It was a day much like these past few -- one of the first warm days of the year. The bus hissed to its daily stop at 8800 Springmill Road and as usual, and thankful to be home, I ran up the gravel drive and into the wide open breezeway -- the room twixt house and garage living up to its name on that day as the warm gentle wind drifted from open door to open door. Mom had all the doors and windows open and through the kitchen door I could hear the Ironrite as the knee pedals clicked and the rotating roller hummed. Everything smelled like home -- the warm Spring wind, the laundry, the additional smell of the dinner mom had started.
The life mom created for me was incredibly comfortable and comforting. A refuge that I can still return to in memories. And she built me that world transparently. Oh, I was always aware of Mom. She was the go-to for comfort, for advice, for permission to go play. But all the effort that went into making those things available for me growing up was done almost without notice. She didn't complain at all the work that -- in retrospect -- was considerable. Dinner every night at 6 P.M. sharp, an orderly house, clean laundry -- they were all accomplished by my single mom with such efficiency that they were too easily taken for granted.
But the exemplary life of loving labor and creativity is one of the greatest gifts mom passed on. The furniture -- the STUFF that surrounded our day to day was the labor of her creative hands....most of my strongest, most vivid memories of mom were of her working with her hands and her creative heart.
I can remember her out on the brick patio, sweat dripping from her face, lost in the effort of sanding away at the pine top of the dining room table -- just one of the many pieces of furniture that she created, refinished, reupholstered, painted -- furniture that went beyond simple function to teach her family that beauty held an important place in a joyful world.
And I can remember when she'd go on a creative jag...like when she came back home from Massachusetts after a summer visit to our family back east. She decided that, like a mature Massachusetts pine forest, the "pie shape" -- an odd triangular section of our large yard that was planted in pines -- would look more naturally elegant if one could see beneath its overgrowth to the needle bed below. So, rusty carpenter's handsaw in hand, mom attacked that hundred-or-more linear feet of pines -- cutting off every branch below three or four feet, stepping back to inspect, and then plowing back in and cutting some more. When she was done, had raked and carried the last of the brush she'd created to the burn pile, her arms and legs red and scratched from a thousand pine needle pokes, she stood at the distance of the back patio with a tall glass of tea (with a sprig of that mint that always grew against the stone wall by the kitchen window)....and she smiled. She smiled like any artist would, standing back from a canvas just perfectly painted. Beauty came at the cost of hard work.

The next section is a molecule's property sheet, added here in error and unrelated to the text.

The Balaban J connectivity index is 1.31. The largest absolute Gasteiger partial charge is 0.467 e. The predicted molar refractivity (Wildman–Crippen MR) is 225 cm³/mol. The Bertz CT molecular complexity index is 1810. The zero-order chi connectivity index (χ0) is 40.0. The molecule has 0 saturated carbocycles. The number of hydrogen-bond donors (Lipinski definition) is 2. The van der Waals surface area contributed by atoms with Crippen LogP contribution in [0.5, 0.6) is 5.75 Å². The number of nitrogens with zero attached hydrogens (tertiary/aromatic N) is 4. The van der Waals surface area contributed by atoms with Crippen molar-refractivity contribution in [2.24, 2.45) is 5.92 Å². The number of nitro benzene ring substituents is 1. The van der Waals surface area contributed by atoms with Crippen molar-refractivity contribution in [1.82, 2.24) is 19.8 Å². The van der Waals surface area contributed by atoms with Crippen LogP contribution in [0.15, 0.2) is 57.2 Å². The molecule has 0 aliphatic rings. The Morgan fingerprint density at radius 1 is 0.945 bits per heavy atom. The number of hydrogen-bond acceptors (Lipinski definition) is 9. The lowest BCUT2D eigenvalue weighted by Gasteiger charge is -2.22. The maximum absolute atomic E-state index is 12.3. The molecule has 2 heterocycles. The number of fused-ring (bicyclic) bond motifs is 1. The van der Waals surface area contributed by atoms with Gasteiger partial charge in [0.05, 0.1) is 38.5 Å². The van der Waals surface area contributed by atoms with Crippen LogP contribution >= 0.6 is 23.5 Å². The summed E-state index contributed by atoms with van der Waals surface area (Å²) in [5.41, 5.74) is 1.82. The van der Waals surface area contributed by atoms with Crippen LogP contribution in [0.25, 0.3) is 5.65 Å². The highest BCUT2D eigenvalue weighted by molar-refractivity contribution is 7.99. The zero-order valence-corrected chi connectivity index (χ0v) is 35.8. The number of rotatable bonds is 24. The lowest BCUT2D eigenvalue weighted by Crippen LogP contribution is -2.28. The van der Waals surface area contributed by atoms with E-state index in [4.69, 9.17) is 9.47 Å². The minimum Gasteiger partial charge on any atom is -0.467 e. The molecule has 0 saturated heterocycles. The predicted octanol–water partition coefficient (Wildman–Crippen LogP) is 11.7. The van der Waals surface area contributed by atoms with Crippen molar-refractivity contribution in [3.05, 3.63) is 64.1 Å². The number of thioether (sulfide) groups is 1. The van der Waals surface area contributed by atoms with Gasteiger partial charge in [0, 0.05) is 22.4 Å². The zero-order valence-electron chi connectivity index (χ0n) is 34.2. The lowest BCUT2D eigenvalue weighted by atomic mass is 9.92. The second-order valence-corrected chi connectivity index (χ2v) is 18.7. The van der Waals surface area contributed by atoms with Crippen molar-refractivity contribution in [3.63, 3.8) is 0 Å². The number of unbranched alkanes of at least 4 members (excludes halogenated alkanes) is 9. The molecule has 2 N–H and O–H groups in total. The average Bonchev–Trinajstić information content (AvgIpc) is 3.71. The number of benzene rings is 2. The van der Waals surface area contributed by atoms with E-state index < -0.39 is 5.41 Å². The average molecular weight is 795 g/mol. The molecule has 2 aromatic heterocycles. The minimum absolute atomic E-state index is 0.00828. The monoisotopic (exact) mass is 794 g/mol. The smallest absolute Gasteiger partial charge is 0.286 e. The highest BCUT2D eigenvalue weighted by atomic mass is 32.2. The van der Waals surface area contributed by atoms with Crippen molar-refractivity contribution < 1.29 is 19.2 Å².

But it was worth the effort. The smile taught me so.
Even her moments of leisure were filled with the industry of creativity. She rarely sat and watched television (Mannix! *smile*) without knitting needles in her hands and her latest project spread out over lap and floor. When her fingers gave out, she even found a way to continue to fulfill the need to create by employing her ancient sewing machine to patch together small quilts.
19th century philosopher, William James, coined a phrase – “The effortless custody of automatism”. It was meant to describe where the intelligent mind goes when the hands are engaged in repetitious industry. I guess you could say that James was describing the converse to the maxim: “the idle brain is the devil’s playground”. When the hands are engaged in worthwhile work, the mind is free to imagine, to create, to problem solve. You could even say that it approximates what most might think of as “meditation”. I think that mom’s values – hard work and deep, meaningful thoughts and words – were mutually supporting.
I think it was the combination of those industrious hands and that intelligent, inquisitive, thoughtful mind that at least partially defined how I remember mom. But I equally remember her vulnerable spirit – her desire to love and be loved and share life with kind, thoughtful, gentle people like herself.